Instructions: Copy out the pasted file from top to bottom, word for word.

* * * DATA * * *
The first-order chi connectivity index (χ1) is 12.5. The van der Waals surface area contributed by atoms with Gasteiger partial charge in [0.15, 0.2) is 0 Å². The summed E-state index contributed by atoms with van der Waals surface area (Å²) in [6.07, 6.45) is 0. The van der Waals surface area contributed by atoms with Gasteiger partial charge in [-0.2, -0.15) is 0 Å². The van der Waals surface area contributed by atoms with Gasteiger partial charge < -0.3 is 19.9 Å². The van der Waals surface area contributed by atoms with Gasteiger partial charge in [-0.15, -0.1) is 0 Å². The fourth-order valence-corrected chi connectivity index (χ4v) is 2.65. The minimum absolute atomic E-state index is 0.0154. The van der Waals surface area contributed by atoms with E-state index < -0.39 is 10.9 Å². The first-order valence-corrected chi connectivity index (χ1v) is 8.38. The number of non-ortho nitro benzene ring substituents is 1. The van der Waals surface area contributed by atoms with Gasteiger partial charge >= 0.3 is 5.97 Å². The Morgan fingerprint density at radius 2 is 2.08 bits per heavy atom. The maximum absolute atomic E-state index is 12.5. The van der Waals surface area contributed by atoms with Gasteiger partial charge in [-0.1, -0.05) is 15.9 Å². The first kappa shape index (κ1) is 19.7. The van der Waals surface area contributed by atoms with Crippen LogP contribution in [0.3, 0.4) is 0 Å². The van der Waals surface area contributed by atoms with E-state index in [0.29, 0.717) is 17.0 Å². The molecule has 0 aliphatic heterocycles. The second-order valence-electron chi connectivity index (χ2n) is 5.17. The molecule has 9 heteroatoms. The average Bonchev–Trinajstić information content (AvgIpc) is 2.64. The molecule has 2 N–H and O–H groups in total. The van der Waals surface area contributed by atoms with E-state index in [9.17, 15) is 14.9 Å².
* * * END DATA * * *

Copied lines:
The first-order chi connectivity index (χ1) is 12.5. The van der Waals surface area contributed by atoms with Gasteiger partial charge in [0.15, 0.2) is 0 Å². The summed E-state index contributed by atoms with van der Waals surface area (Å²) in [6.07, 6.45) is 0. The van der Waals surface area contributed by atoms with Gasteiger partial charge in [-0.2, -0.15) is 0 Å². The van der Waals surface area contributed by atoms with Gasteiger partial charge < -0.3 is 19.9 Å². The van der Waals surface area contributed by atoms with Gasteiger partial charge in [-0.15, -0.1) is 0 Å². The fourth-order valence-corrected chi connectivity index (χ4v) is 2.65. The minimum absolute atomic E-state index is 0.0154. The van der Waals surface area contributed by atoms with E-state index < -0.39 is 10.9 Å². The first-order valence-corrected chi connectivity index (χ1v) is 8.38. The number of non-ortho nitro benzene ring substituents is 1. The van der Waals surface area contributed by atoms with Gasteiger partial charge >= 0.3 is 5.97 Å². The Morgan fingerprint density at radius 2 is 2.08 bits per heavy atom. The maximum absolute atomic E-state index is 12.5. The van der Waals surface area contributed by atoms with Gasteiger partial charge in [-0.1, -0.05) is 15.9 Å². The first kappa shape index (κ1) is 19.7. The van der Waals surface area contributed by atoms with Crippen LogP contribution in [0.3, 0.4) is 0 Å². The van der Waals surface area contributed by atoms with E-state index in [0.29, 0.717) is 17.0 Å². The molecule has 0 aliphatic heterocycles. The second-order valence-electron chi connectivity index (χ2n) is 5.17. The molecule has 9 heteroatoms. The average Bonchev–Trinajstić information content (AvgIpc) is 2.64. The molecule has 2 N–H and O–H groups in total. The van der Waals surface area contributed by atoms with E-state index in [9.17, 15) is 14.9 Å².